Skip to content We Are Open - Contact Us!

Different Gymnastic Injuries 

Sleeping athleteGymnasts who participate in the Olympics often have some physical abilities that may leave you mesmerized. They display an unbelievable ability to leap, run, jump, flip, twirl, and twist. However, for a gymnast to reach an elite level, then the skills and training they undergo must be exposing them to various injuries.

Although different studies talk of different overall injury rates, gymnastics in general, makes its athletes more prone to injuries than more than a few sports. Gymnastic injuries vary. For instance, the type of injury a female gymnast would sustain is likely to be different from the type of injury a male gymnast would experience. Various apparatus and events also lead to varied gymnastic injuries.

While male gymnasts are likely to sustain higher levels of upper extremity injuries, their female counterparts are likely to have lower extremity injuries. The upper body dominant skills of the male events make male gymnasts susceptible to wrist and hand injuries. On the other hand, female gymnasts are more likely to suffer from ankle and foot injuries. They mostly suffer from an ankle sprain on three out of four apparatus, unless they are performing on uneven bars, which mostly make the upper body, shoulder, and wrist susceptible to injuries.

Ideally, rates of injury risk always go up among young gymnasts as they progress in skills and hours of training. This is because they tend to spend more time under load in the name of grasping higher level skills. They become more prone to an injury as they produce more force with their maneuvers. During growth plate, wrist injuries become more common among young athletes. As they extend their wrist under load, some forces are transmitted, and this can result in pain as well as injury. Pain or an injury caused in that manner is mainly common among young athletes aged between 10 and 14 years. It is advisable that athletes take proper care at this level so injuries such as wrist injury can be avoided or even managed while at early stages.

Gymnasts become more prone to injuries during competition. This is because they perform the high level skills at higher speed and greater height without the support of crash pads and landing pits, which are normally there in practice. The bad news is, traumatic knee injuries like ACL tears, are the leading cause of surgery, medical disqualification from participation, and long-term away from the sport. Injuries caused by floor routines are the leading mechanism for ACL injury in gymnastics.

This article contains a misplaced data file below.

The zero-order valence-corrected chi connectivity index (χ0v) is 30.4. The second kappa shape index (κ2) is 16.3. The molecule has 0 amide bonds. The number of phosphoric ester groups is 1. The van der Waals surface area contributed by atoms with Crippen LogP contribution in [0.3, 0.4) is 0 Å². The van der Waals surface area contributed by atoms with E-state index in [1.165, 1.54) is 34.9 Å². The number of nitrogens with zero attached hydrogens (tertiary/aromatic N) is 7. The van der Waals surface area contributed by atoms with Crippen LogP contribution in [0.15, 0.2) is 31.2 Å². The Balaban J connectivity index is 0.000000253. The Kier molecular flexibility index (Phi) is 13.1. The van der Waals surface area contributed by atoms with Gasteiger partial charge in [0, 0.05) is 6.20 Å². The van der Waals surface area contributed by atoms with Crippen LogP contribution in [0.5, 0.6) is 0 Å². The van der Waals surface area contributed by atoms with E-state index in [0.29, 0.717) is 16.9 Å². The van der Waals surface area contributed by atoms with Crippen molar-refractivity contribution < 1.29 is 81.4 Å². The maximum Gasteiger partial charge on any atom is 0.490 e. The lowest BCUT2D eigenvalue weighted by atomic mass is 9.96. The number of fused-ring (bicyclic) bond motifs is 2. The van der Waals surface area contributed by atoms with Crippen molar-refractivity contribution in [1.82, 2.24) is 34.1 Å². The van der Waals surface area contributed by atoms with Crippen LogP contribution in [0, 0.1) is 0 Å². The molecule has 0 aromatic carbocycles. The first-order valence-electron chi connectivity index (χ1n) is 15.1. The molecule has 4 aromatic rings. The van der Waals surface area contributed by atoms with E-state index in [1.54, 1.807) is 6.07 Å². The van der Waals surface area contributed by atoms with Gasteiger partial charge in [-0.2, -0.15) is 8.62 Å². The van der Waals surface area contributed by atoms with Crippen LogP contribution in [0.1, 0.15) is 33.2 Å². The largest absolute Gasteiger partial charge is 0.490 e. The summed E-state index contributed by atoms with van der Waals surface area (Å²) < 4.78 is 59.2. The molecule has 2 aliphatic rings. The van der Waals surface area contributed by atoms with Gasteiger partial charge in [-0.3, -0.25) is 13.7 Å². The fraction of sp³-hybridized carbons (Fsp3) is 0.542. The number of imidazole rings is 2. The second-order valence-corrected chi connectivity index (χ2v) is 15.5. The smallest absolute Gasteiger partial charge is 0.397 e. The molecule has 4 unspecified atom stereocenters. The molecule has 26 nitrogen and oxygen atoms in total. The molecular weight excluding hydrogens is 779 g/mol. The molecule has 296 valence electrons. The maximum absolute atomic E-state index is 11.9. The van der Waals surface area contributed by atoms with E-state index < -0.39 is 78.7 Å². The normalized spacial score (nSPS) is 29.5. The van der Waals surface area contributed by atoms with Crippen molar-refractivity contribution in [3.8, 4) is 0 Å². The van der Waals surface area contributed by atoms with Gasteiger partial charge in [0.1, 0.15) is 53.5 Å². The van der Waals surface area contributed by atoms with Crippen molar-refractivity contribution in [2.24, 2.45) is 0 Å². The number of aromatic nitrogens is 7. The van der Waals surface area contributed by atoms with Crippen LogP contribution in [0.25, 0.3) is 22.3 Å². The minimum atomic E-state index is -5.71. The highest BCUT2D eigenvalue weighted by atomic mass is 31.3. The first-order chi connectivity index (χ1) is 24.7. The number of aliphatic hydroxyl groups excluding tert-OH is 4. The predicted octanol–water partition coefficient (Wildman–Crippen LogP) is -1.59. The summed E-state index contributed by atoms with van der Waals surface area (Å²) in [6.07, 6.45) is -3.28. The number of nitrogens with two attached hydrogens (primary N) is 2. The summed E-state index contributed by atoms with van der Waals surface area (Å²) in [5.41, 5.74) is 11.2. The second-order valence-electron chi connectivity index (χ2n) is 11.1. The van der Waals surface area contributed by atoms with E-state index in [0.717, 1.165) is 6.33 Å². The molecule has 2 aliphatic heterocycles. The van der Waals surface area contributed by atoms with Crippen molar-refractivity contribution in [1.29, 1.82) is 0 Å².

Moreover, gymnasts are likely to suffer from other injuries, considering the nature of the sport and the extreme flexibility they need in order to perform. They are likely to suffer from back, although this varies, with the low back pain being in the top 5 most common injuries. Gymnastics also involve constant extension, and this can make gymnasts develop a stress related fracture. Furthermore, gymnasts are likely to suffer from hip instability and impingement syndromes of the hip joint, given that gymnastics involve the extreme range of motion in the hip. Athletes need hours to learn and maneuver; thus, are susceptible to gradual overload and overuse injuries.

To conclude, we can say that injury levels among gymnastic athletes greatly differ. However, the sport makes some areas more prone to injuries, and these include ankle and foot among females; and wrist and hand among males. We can also hold that knee sprains are the leading cause of time lost from sports and injuries that need surgery. Ideally, athletes should be more careful during competition and when progressing from one level to another, as these are stages when injuries are more likely to occur. Some injuries are unique and they are caused by participation. They include low back pain, wrist growth plate, and hip injuries. It is important to understand common injuries caused by participation and specific apparatus, as this can help you come up with ways to prevent these injuries as well as develop rehab programs to help gymnasts successfully participate at their much-needed levels.

Add Your Comment (Get a Gravatar)

Your Name

*

Your email address will not be published. Required fields are marked *.